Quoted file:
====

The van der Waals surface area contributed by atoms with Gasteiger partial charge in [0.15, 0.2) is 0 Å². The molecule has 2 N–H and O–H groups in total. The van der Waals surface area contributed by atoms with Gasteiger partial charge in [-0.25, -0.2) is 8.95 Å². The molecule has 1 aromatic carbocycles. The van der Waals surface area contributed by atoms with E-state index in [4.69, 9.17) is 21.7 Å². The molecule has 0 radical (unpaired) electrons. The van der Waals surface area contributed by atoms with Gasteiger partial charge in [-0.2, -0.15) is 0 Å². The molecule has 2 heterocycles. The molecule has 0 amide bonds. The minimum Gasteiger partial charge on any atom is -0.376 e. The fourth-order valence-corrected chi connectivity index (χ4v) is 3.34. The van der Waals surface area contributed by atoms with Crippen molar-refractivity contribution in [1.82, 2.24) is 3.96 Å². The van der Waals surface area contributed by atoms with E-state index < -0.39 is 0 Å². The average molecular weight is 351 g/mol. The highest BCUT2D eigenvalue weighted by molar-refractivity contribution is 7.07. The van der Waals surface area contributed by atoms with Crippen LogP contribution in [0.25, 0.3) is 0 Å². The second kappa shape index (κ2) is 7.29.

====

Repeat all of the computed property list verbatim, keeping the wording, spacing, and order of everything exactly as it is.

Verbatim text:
The van der Waals surface area contributed by atoms with Gasteiger partial charge in [0.15, 0.2) is 0 Å². The molecule has 2 N–H and O–H groups in total. The van der Waals surface area contributed by atoms with Gasteiger partial charge in [-0.25, -0.2) is 8.95 Å². The molecule has 1 aromatic carbocycles. The van der Waals surface area contributed by atoms with E-state index in [4.69, 9.17) is 21.7 Å². The molecule has 0 radical (unpaired) electrons. The van der Waals surface area contributed by atoms with Gasteiger partial charge in [-0.2, -0.15) is 0 Å². The molecule has 2 heterocycles. The molecule has 0 amide bonds. The minimum Gasteiger partial charge on any atom is -0.376 e. The fourth-order valence-corrected chi connectivity index (χ4v) is 3.34. The van der Waals surface area contributed by atoms with Crippen molar-refractivity contribution in [1.82, 2.24) is 3.96 Å². The van der Waals surface area contributed by atoms with E-state index < -0.39 is 0 Å². The average molecular weight is 351 g/mol. The highest BCUT2D eigenvalue weighted by molar-refractivity contribution is 7.07. The van der Waals surface area contributed by atoms with Crippen LogP contribution in [0.25, 0.3) is 0 Å². The second kappa shape index (κ2) is 7.29.